How to Recover Financially from Wedding Season (+ Plan for the Next One)

Originally posted on Career Contessa.

How to Recover Financially from Wedding Season (+ Plan for the Next One)

Ahhh wedding season! It’s a season full of love and celebration, but it’s also a season that can wreak havoc on our wallets.

Weddings are expensive. In 2018, the average cost of being a bridesmaid was $1,500. When you add up the cost of the travel, gifts, bachelorette party, and dress—and multiply it across multiple friends -that is a huge chunk of change.

These are big expenses that can hit all in one paycheck and make cash flow tight. If you’re feeling the financial hangover from a banging wedding season, we’ve got you covered with seven steps to recover and plan to make the next wedding season go a whole lot more smoothly.

Know we can grow and improve in our financial lives. Before we dive into the steps, I want to start with this. It might sound like a no brainer, but we can get better at dealing with our money—it's like any other skill. Just because wedding season (or the last five in a row) took us by storm and demolished our savings, it doesn’t mean we can’t learn from our experiences and plan differently for next time. This is important because it makes our financial missteps feel a lot less like fatal flaws and a lot more like opportunities to learn and get better.


When we spend more than we plan, it can seem easier and less painful to put our heads in the sand and try to ignore it. Believe me, I’ve been there! This approach often ends up causing us even more stress and worry because we’re not clear on what we spent and we aren’t sure whether or not we can pay our bills.

I find that many of us believe we’re worse off than we are. It can be really eye-opening and strangely liberating to go back and calculate how much we spent during wedding season. How much of that came from savings or is on a credit card that we’re unable to pay off?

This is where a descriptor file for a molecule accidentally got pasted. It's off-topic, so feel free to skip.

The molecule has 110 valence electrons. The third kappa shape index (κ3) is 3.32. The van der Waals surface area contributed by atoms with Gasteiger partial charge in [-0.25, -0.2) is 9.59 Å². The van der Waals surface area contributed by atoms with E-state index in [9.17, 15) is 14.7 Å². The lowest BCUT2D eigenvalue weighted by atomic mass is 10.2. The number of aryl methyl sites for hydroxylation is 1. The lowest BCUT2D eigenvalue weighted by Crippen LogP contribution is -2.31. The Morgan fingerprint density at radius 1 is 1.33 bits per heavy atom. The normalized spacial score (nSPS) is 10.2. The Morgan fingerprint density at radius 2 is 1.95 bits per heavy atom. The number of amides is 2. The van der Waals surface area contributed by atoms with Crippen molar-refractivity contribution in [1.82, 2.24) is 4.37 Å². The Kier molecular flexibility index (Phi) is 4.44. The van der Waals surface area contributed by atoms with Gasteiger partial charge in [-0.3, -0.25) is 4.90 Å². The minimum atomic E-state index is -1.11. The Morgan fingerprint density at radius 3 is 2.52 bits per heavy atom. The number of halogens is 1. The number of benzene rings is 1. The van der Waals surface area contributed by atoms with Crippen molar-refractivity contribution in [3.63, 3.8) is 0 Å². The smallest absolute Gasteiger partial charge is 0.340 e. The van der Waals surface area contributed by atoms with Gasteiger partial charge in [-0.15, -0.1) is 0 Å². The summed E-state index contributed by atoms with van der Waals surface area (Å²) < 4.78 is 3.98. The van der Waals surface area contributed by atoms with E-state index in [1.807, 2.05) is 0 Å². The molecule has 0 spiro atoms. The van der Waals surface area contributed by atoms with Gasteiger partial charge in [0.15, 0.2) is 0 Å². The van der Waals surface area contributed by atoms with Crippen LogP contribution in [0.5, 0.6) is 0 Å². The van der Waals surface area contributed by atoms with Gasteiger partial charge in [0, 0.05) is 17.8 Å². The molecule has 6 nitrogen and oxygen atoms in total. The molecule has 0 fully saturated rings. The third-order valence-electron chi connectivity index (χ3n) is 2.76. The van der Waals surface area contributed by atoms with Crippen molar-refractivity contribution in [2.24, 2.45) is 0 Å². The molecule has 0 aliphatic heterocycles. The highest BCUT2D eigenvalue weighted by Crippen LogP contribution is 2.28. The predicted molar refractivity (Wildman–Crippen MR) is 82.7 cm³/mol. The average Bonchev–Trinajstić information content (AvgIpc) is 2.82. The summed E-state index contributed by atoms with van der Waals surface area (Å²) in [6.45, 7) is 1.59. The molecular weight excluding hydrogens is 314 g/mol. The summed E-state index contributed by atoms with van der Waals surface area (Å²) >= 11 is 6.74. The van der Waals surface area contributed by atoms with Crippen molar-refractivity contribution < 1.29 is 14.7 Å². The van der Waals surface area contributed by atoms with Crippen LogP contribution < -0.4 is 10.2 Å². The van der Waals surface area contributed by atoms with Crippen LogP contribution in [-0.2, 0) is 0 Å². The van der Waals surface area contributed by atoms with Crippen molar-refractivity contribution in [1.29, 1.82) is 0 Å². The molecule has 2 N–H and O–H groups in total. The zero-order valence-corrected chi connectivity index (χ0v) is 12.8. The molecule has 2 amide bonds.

Regardless of how we covered our wedding season costs, we want to pay ourselves back. It’s a great feeling! Depending on what your expenses look like and how many things you are saving for, this can take some time and that’s okay. It doesn’t have to happen right away.

Decide on an amount per paycheck or per month to pay yourself back. Set that up to transfer automatically so you don’t have to think about it. This is a huge gift to yourself so pat yourself on the back for this one!


Next, we look ahead to the coming wedding season and plan in advance. This is some major financial adulting. The further in advance we plan, the less pain we feel per paycheck.

Think through the next year or so, and list out each wedding you plan to attend. Don’t forget to include bachelorette parties, showers, and ancillary wedding expenses like dresses, transportation, and gifts. You will have to estimate a lot of these costs and that’s okay. We just want to use our best realistic guess. If you know someone is going to have a bachelorette party that you want to attend, but you aren’t sure where or when, include a lump sum as a placeholder. Better to overestimate than underestimate.


Add up all of your upcoming wedding expenses. If this number seems unrealistic, you might want to make some adjustments. That might mean saying no to a bachelorette party and throwing your friend a local celebration for just the two of you instead, or it might mean staying at an Airbnb or a friend’s place instead of the wedding hotel.

Have fun and get creative with this! With some creativity, we can create win-win scenarios where we aren’t giving up the things that are important while saving money! This is not about restriction or limiting our fun. It’s about making it all work and not forgoing our broader financial goals in the name of wedding season.


Then, we can create a special account for our wedding funds. I am a big fan of online savings accounts for this because they earn some interest, are free, and are out of sight, out of mind.


We can then set up an automatic transfer to our wedding fund every paycheck or every month. The simplest way to calculate the amount is to take our annual wedding expenses divided by the number of paychecks we get per year. So for example, if I have $3,000 of expected wedding expenses in the next 12 months, I’d want to set up a transfer of $115 per paycheck ($3,000 divided by 26 paychecks) to my wedding fund automatically.


As you pay for wedding expenses, you can transfer the funds over from your wedding account. It is an incredible feeling to have the money waiting there for you when you need it! You can focus on celebrating without the money stress!